The fifty true stories in The Moth: 50 True Stories were originally heard on public radio. The narrators are men, women, and transgendered, the unknown, the famous and the infamous, folks who have been very rich or very poor, people from perfect families, broken families, and adoptive or restored families. They include a female poker player, a rap singer, writers, geneticists, psychologists, astronauts.
These short biographical stories range from confessional to comedic, but they all relate some dramatic
(or not-so-dramatic) life-changing moment in the lives of the speakers.
The life events are told by good storytellers, and because they are transcribed from oral podcasts, they effectively communicate the small and great moments which are meaningful to both the hearer and the listener.
The brief narratives are placed under the following categories:
- Innocents Abroad
- In the Trenches
- Coming Home
- Shot Through the Heart
- Carpe Diem, and
- Save Me.
A listing of dates, locations, and original performances of the stories follow then the acknowledgments.
The stories are of real people, so itís probable that not all of them will be equally liked by all readers. Some stories might offend the legalistic or might offend the non-religious. But the humanity of all the stories shine through. The stories are serious, brave, heartfelt and often intimate. There is no posing, no extreme writerliness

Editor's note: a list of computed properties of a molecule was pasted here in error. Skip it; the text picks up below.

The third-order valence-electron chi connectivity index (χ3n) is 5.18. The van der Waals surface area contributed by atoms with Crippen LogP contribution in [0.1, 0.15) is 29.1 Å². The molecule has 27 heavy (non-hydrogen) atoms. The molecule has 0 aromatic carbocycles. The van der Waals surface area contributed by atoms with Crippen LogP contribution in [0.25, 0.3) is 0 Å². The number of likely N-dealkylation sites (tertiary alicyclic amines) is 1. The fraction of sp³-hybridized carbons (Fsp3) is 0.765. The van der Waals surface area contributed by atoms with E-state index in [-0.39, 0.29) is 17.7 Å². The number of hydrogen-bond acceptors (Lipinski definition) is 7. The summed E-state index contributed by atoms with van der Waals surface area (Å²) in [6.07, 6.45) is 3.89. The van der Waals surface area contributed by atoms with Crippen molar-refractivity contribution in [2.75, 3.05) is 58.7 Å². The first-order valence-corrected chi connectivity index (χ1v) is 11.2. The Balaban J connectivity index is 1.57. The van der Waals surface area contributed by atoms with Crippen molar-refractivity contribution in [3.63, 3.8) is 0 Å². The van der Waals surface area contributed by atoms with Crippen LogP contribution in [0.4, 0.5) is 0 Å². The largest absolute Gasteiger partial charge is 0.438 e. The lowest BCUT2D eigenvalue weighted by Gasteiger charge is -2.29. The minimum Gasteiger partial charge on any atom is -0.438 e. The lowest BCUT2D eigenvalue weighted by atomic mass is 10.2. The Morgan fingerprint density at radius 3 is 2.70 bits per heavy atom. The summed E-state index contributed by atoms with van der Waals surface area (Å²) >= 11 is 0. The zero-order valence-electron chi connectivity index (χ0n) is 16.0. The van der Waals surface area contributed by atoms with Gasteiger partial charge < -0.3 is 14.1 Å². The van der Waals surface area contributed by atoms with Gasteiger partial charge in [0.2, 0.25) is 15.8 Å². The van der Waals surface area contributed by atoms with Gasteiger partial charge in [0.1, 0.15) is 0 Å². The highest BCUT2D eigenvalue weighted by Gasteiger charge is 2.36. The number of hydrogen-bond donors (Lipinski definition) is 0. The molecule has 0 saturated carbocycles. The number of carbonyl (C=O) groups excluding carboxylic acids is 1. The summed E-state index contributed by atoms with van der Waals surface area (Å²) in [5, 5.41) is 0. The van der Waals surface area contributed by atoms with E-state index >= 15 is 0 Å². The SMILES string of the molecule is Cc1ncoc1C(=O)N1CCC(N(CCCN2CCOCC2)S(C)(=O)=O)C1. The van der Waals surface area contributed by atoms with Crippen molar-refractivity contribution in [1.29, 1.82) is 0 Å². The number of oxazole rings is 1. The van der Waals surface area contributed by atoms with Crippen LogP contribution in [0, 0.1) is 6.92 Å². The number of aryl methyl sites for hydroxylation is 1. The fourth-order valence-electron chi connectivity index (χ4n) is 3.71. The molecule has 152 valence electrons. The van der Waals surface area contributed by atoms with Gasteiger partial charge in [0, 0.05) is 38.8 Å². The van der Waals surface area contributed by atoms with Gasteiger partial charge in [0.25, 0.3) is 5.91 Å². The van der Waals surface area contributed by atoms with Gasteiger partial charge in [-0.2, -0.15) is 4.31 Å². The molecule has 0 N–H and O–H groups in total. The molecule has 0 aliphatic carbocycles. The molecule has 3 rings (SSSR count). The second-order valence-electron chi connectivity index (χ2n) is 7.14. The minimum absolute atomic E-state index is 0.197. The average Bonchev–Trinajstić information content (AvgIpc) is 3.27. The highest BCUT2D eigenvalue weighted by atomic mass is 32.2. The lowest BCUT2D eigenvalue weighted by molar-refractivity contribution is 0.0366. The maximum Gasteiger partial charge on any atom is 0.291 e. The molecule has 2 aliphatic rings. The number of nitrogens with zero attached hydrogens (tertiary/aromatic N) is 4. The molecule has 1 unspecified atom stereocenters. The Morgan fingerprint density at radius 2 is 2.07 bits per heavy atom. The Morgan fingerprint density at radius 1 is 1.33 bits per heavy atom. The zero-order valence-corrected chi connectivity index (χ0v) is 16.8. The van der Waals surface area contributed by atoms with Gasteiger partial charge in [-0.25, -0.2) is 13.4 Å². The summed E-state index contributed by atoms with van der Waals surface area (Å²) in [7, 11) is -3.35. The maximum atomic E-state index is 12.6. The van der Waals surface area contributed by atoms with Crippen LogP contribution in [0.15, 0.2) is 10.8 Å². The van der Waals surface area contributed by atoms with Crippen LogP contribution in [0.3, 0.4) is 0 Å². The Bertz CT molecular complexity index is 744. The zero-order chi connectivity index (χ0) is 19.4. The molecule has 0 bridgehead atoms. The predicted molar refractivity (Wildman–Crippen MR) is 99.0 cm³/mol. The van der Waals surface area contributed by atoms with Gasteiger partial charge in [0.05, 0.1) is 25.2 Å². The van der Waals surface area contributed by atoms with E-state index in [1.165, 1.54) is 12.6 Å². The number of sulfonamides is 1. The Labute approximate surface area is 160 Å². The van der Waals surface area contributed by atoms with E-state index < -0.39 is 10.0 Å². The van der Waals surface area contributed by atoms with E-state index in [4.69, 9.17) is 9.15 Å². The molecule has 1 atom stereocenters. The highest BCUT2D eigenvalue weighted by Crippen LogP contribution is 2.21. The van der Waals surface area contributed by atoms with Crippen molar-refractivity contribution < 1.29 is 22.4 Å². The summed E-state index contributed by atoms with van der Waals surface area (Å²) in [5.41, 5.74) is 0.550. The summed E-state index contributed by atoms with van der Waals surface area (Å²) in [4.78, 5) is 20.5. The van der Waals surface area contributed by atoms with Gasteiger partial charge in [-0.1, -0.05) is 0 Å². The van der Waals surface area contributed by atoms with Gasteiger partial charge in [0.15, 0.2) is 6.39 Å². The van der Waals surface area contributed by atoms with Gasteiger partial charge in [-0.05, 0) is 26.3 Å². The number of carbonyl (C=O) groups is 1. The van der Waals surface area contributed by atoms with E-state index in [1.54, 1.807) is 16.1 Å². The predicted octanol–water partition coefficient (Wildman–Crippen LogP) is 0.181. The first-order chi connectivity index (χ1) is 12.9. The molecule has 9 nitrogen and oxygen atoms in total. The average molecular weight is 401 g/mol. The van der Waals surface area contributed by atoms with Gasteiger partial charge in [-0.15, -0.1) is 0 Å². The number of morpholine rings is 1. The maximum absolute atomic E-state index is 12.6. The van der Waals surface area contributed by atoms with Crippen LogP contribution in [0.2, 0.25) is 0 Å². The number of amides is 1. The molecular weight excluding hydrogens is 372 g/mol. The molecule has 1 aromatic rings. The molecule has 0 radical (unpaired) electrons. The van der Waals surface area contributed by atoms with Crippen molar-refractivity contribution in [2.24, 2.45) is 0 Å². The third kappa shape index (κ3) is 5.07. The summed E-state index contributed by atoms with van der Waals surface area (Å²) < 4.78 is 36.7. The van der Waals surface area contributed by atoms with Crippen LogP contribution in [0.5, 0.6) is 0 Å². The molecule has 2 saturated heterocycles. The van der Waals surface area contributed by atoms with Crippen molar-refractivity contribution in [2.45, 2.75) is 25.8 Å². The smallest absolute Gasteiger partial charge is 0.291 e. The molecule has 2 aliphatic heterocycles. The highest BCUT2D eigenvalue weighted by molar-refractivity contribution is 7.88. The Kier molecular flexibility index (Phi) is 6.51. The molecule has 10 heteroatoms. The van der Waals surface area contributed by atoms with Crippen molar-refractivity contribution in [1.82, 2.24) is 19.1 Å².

(as one might find in something like the Chicken Soup books)--just people talking in their own words in their own style about their
- "Notes on an Exorcism" by Andrew Solomon
- "The Prince and I" by Jillian Lauren
- "Mission to India" by Dr George Lombardi, a description about the strange encounter that took him to India to care for Mother Theresa
- "Her Way" by Malcolm Gladwell, about the loss of a friendship
- "LOL" by Adam Gopnik, about inter-generational communication in the age of cyberspace
- "A View of the Earth" by Michael Massimino, about a space walk and repairing the Hubble Telescope
- "The Mug Shot" by Steve Osborne, a narrative which has a surprise ending which this reviewer will not spoil for future readers
- "The House that Sherman Didnít Burn" by George Dawes Green, about family heritage
- "Donít Fall in Love with Your Monkey" by Ari Handel, about experimentation with primates,
- "The Big Things You Donít Do" by Annie Duke, which is probably my favorite in the entire collection.
This is an easy, often uplifting and inspiring read.